(At this point, the district relies heavily on large-scale marketing efforts for communicating with parents, such as mass mailings, automated phone calls and letters sent home in backpacks. If you want to know how effective those are, ask a parent.)

Radford has been urging the School Board to replicate City Honors' parent structure at the nearly 60 other schools in Buffalo. 

"We have a working model at City Honors, you could say," he told the board.

He also wants a paid parent facilitator at every grade level, in every school. (Right now, the district is supposed to have one paid parent facilitator at every school. At the struggling schools, that's a full-time position. At the other schools, it's part time.)

The cost? He pegs it between $600,000 and $3.1 million, depending on how much the parent facilitators get compensated. That's out of a district budget of nearly $900 million. The district is required to spend 1 percent of its Title I budget (nearly $40 million) on parent involvement efforts.

I've heard him make that pitch to the School Board a few times already in the past several weeks. The board has not given him much feedback on it, at least not publicly. He keeps coming back and making the same pitch.

It was starting to seem like this would turn into a never-ending rerun: Radford makes the pitch. The board listens, maybe asks a couple questions, then moves onto other things, without having a full discussion about it.

And it looked like things were headed the same way at this week's committee meeting:

Mary Ruth Kapsiak: This is going to have to come back to the table.

Radford: I know what that means.

Jason McCarthy: It's only because we've run out of time.

Radford: We want to ask for procedures for implementation of board policy, which is the critical piece. What we want to know is can we set up a time (to talk about it).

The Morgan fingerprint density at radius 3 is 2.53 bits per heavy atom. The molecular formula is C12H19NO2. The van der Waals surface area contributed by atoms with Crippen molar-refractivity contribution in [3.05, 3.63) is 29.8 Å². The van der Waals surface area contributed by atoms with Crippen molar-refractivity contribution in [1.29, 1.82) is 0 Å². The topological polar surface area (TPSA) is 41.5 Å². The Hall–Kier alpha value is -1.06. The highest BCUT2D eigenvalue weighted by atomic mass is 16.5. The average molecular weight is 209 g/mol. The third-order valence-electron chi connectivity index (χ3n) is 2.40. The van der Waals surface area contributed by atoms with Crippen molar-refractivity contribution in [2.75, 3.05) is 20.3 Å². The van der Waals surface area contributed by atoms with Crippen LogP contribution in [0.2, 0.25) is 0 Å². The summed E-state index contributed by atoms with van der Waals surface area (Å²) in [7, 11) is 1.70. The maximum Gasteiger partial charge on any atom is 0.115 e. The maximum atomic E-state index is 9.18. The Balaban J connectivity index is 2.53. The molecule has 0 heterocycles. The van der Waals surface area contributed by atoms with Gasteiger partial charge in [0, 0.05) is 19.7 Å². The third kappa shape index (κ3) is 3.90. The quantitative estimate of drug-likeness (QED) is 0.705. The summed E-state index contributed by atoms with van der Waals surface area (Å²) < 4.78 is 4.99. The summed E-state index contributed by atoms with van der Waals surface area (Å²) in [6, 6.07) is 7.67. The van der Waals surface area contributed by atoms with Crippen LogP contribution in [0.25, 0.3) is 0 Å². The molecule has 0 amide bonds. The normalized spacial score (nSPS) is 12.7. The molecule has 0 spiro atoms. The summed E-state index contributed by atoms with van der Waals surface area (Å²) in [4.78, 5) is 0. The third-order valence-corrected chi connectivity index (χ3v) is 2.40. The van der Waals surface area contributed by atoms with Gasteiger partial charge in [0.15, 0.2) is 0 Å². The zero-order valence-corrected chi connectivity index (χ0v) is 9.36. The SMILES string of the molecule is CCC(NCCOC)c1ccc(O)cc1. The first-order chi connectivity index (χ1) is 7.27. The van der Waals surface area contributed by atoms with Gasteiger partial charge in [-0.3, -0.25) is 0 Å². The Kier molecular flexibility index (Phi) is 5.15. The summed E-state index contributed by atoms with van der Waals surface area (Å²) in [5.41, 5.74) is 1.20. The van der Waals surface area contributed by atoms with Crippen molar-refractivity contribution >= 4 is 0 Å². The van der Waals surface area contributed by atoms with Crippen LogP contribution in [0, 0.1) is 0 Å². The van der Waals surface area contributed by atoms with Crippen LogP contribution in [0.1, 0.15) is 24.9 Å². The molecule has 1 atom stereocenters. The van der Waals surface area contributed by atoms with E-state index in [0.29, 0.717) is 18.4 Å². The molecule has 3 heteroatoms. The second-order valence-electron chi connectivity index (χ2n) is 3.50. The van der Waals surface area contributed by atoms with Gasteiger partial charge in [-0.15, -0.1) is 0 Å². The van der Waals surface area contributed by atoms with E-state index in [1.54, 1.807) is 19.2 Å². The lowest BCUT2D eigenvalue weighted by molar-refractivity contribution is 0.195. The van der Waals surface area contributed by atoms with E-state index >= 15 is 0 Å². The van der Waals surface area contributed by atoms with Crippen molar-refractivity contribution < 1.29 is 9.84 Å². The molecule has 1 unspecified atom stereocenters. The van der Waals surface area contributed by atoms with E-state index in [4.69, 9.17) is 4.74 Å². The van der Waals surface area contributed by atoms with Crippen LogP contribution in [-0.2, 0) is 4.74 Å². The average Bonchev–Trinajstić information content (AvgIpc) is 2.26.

At that point, Interim Superintendent Amber Dixon stepped in. She said what Radford is asking for is a procedure for parent involvement -- which is the realm of central office administrators, not the board (which is a policy-making body).

She agreed to have central office staff sit down with Radford and talk through his ideas, then come up with procedures and present them to the board. (To clarify: she did not agree to implement everything Radford's asking for, but did agree to talk about it.)

McCarthy, who chairs the educational support committee, agreed to have the board discuss it again in November. That was music to Radford's ears.

I don't know whether Radford's proposal is the right one. What I do know is that whatever the district is doing now to get parents involved sure isn't as successful as it could be.

If district officials decide Radford's proposal isn't the right one, let's hope they come up with an innovative solution they're ready to try -- soon.

Could it be that there is a way to replicate the parent involvement that City Honors enjoys?

Maybe we'll find out.

- Mary Pasciak

facebook.com/mary.pasciak     twitter.com/SchoolZoneBlog    [email protected]

Suspensions up so far this year in Buffalo schools

The earliest snapshot of suspensions in the Buffalo Public Schools shows an increase over last year in both short-term and long-term suspensions in the district.

Through the end of September 2011, there had been 614 short-term (one- to five-day) suspensions, compared to 441 for that period last year. That's an increase of slightly more than one-third.

Burgard But you really need to look a little closer at the numbers. There were more schools that saw a decrease in suspensions than an increase -- but some of those with an increase saw a much bigger numeric increase, which affected the overall district stats.

The schools that saw the biggest percentage increase in short-term suspensions: Pantoja, Drew Science Magnet and Harriett Ross Tubman. Each of them saw at least a ten-fold increase. Among the high schools, Burgard's increase was greatest; suspensions there more than tripled.